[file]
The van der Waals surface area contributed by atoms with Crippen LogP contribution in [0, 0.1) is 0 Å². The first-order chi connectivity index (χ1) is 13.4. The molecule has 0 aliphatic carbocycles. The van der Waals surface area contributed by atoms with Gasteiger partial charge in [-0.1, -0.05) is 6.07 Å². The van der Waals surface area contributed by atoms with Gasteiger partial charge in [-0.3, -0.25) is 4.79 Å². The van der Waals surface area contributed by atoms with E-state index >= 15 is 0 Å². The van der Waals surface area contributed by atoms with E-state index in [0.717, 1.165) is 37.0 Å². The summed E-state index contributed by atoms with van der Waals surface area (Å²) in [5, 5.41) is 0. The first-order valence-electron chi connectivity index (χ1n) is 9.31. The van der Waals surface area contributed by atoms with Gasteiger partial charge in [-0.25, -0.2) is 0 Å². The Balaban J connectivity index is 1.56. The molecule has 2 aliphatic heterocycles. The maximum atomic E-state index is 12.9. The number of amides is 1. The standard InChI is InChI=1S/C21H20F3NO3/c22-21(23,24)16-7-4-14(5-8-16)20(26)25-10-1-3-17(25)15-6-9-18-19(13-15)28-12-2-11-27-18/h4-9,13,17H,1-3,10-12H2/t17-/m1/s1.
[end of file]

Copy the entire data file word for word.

The van der Waals surface area contributed by atoms with Crippen LogP contribution in [0, 0.1) is 0 Å². The first-order chi connectivity index (χ1) is 13.4. The molecule has 0 aliphatic carbocycles. The van der Waals surface area contributed by atoms with Gasteiger partial charge in [-0.1, -0.05) is 6.07 Å². The van der Waals surface area contributed by atoms with Gasteiger partial charge in [-0.3, -0.25) is 4.79 Å². The van der Waals surface area contributed by atoms with E-state index >= 15 is 0 Å². The van der Waals surface area contributed by atoms with E-state index in [0.717, 1.165) is 37.0 Å². The summed E-state index contributed by atoms with van der Waals surface area (Å²) in [5, 5.41) is 0. The first-order valence-electron chi connectivity index (χ1n) is 9.31. The van der Waals surface area contributed by atoms with Gasteiger partial charge in [-0.25, -0.2) is 0 Å². The Balaban J connectivity index is 1.56. The molecule has 2 aliphatic heterocycles. The maximum atomic E-state index is 12.9. The number of amides is 1. The standard InChI is InChI=1S/C21H20F3NO3/c22-21(23,24)16-7-4-14(5-8-16)20(26)25-10-1-3-17(25)15-6-9-18-19(13-15)28-12-2-11-27-18/h4-9,13,17H,1-3,10-12H2/t17-/m1/s1.